Para Mysteries Radio: What in the World?
It’s the first Thursday of the month, which means tonight I co-host Para Mysteries Radio with the talented and lovely Teal Gray! Teal shares my love for all things quirky, offbeat, and overlooked. We call our first Thursday shows “What in the World?” because we focus on all the wacky goodness that we come across both online and off.
Call in your questions & comments during the show by dialing: 1-618-421-4522
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I hope you’ll tune into our show tonight. You can listen by visiting this link and clicking the “Live Streaming – click here to listen!” button in the middle of the page towards the top. Our show airs live at 6:00 p.m. Texas time, which is 4:00 p.m. for the west coast, and 7:00 p.m. for the east coast.
If you listen live, feel free to call in (1-618-421-4522) to share your experiences and ask questions.You can also join us in out live chat room by going here: Listen Live and Chat During the Show.
If you miss tonight’s show, you can catch it later by visiting the same links!
Tonight’s topic is Hypnosis: the Good, the Bad, & the Controversial!
What *is* Hypnosis?
There are a lot of definitions for hypnosis, here’s one:
“Hypnosis is simply a state of relaxed focus. It is a natural state. In fact, each of us enters such a state – sometimes called a trance state – at least twice a day: once when we are falling asleep, and once when we are waking up. That kind of fuzzy, timeless state between dreaming and awake is a trance state. When a nine-minute snooze-button seems to give you enough time to have an-hour long dream, that’s a trance state.”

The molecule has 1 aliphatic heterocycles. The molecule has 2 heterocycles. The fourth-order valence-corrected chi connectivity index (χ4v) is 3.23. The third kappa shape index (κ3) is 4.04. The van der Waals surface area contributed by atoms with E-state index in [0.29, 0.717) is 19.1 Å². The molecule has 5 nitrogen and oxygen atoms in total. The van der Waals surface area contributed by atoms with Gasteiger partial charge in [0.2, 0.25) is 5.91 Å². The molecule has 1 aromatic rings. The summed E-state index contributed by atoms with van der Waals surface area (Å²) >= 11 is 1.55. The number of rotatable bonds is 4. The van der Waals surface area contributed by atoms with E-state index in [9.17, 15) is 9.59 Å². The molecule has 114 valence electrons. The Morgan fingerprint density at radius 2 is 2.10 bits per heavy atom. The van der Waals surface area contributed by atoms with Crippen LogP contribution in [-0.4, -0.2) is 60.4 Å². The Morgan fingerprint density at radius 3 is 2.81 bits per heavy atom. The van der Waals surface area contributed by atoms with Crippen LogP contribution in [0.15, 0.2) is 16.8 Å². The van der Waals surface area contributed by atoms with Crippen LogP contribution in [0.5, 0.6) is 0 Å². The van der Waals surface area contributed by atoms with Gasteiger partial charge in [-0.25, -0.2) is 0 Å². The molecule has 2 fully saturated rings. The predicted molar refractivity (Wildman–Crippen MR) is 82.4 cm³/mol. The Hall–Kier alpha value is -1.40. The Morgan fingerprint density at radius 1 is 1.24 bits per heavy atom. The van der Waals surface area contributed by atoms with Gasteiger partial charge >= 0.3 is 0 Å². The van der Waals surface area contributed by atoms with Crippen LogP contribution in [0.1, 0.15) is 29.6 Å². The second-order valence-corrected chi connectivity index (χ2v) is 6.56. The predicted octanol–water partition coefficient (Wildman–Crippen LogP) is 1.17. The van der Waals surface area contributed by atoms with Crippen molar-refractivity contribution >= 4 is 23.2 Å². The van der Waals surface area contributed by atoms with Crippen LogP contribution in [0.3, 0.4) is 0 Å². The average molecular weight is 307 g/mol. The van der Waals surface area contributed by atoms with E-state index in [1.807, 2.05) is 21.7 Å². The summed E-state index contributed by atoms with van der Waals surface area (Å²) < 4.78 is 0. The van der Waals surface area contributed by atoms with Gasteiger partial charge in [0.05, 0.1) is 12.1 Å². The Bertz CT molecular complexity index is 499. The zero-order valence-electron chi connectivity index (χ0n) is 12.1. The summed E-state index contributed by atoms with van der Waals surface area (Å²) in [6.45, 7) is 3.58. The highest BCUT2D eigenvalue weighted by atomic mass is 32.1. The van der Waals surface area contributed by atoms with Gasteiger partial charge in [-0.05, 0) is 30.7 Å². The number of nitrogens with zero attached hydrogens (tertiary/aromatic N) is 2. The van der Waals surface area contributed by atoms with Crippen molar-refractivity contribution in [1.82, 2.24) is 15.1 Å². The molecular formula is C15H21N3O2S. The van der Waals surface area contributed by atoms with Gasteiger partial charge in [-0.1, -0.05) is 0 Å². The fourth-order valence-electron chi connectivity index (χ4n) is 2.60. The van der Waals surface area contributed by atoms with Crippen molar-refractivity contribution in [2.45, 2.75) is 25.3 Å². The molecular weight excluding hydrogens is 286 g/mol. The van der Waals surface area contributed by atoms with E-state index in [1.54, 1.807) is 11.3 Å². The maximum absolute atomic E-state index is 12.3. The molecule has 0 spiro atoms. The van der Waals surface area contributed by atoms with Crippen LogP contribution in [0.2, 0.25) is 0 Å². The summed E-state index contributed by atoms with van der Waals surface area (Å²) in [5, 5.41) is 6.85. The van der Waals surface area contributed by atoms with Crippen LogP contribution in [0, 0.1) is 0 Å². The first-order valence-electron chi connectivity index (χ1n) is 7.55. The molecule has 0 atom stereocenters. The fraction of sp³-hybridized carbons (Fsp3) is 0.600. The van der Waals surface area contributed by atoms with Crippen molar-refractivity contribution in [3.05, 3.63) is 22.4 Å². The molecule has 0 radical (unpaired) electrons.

The above quote came from the American Association of Professional Hypnotherapists: Hypnosis FAQs
Here’s another definition that I really like:
“Hypnosis is to consciousness what a telephoto lens is to a camera.” Dr. David Spiegel, MD
I found that definition in a fascinating article entitled “Tranceformation:” David Spiegel on how hypnosis can change your brain’s perception of your body
Hypnosis: Natural, yet Mysterious
What fascinates me about hypnosis is that even though it is a natural part of human consciousness, aspects of it remain mysterious and misunderstood. After all, every time you watch TV, or get swept up in a good book, you have slipped into a type of hypnotic trance.
There’s nothing particularly scary about that!
It’s natural for us to hypnotize ourselves from time to time. I think it’s part of the “absent-minded professor syndrome” that so many creative types are prone to. When I’m deep into a writing project, for instance, I definitely go into a type of trance!
What about you? Are there particular tasks you do that put you into a hypnotic trance?
Hypnosis: The Good
In a clinical setting, hypnosis can help people with all sorts of things. Here are just a few articles I found citing therapeutic uses for hypnotism:
People Use Hypnotism to Quit Smoking
Using Hypnosis for Anesthesia – woman sings through thyroid surgery
Professional Hypnotherapist Uses Trance for Anesthesia During Hand Surgery